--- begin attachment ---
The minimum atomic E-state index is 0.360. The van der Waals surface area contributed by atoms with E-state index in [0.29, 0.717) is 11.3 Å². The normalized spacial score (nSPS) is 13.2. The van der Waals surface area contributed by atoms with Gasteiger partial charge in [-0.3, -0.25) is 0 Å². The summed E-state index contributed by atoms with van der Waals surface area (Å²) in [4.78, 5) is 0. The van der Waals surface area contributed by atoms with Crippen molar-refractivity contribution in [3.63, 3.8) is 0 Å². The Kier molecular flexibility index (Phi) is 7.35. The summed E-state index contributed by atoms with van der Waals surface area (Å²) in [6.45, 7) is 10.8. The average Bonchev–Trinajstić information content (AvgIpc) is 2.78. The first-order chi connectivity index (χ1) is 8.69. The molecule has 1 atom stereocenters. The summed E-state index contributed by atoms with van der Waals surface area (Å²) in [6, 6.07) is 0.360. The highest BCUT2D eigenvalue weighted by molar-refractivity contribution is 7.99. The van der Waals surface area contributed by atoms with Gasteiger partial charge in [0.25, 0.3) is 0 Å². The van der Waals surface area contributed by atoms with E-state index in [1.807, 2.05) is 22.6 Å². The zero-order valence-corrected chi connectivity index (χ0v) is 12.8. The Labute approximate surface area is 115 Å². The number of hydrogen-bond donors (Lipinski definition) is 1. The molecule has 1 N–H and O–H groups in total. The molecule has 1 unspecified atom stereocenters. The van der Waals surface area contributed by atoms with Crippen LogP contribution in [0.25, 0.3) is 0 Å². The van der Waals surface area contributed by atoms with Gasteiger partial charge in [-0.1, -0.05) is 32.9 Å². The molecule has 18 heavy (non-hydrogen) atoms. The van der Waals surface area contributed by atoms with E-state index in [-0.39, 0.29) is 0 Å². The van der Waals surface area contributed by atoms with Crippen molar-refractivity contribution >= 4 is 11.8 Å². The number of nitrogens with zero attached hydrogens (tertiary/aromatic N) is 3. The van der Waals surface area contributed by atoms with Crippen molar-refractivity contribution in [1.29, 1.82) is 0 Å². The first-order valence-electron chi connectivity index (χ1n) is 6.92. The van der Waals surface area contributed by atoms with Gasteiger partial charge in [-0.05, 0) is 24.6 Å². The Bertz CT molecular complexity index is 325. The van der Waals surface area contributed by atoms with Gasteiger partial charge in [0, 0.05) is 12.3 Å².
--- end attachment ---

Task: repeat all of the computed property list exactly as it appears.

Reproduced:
The minimum atomic E-state index is 0.360. The van der Waals surface area contributed by atoms with E-state index in [0.29, 0.717) is 11.3 Å². The normalized spacial score (nSPS) is 13.2. The van der Waals surface area contributed by atoms with Gasteiger partial charge in [-0.3, -0.25) is 0 Å². The summed E-state index contributed by atoms with van der Waals surface area (Å²) in [4.78, 5) is 0. The van der Waals surface area contributed by atoms with Crippen molar-refractivity contribution in [3.63, 3.8) is 0 Å². The Kier molecular flexibility index (Phi) is 7.35. The summed E-state index contributed by atoms with van der Waals surface area (Å²) in [6.45, 7) is 10.8. The average Bonchev–Trinajstić information content (AvgIpc) is 2.78. The first-order chi connectivity index (χ1) is 8.69. The molecule has 1 atom stereocenters. The summed E-state index contributed by atoms with van der Waals surface area (Å²) in [6, 6.07) is 0.360. The highest BCUT2D eigenvalue weighted by molar-refractivity contribution is 7.99. The van der Waals surface area contributed by atoms with Gasteiger partial charge in [0.25, 0.3) is 0 Å². The van der Waals surface area contributed by atoms with E-state index in [1.807, 2.05) is 22.6 Å². The zero-order valence-corrected chi connectivity index (χ0v) is 12.8. The Labute approximate surface area is 115 Å². The number of hydrogen-bond donors (Lipinski definition) is 1. The molecule has 1 N–H and O–H groups in total. The molecule has 1 unspecified atom stereocenters. The van der Waals surface area contributed by atoms with Crippen LogP contribution in [0.25, 0.3) is 0 Å². The van der Waals surface area contributed by atoms with Gasteiger partial charge in [-0.1, -0.05) is 32.9 Å². The molecule has 18 heavy (non-hydrogen) atoms. The van der Waals surface area contributed by atoms with E-state index in [-0.39, 0.29) is 0 Å². The van der Waals surface area contributed by atoms with Crippen molar-refractivity contribution >= 4 is 11.8 Å². The number of nitrogens with zero attached hydrogens (tertiary/aromatic N) is 3. The van der Waals surface area contributed by atoms with Crippen molar-refractivity contribution in [1.29, 1.82) is 0 Å². The first-order valence-electron chi connectivity index (χ1n) is 6.92. The van der Waals surface area contributed by atoms with Gasteiger partial charge in [-0.05, 0) is 24.6 Å². The Bertz CT molecular complexity index is 325. The van der Waals surface area contributed by atoms with Gasteiger partial charge in [0, 0.05) is 12.3 Å².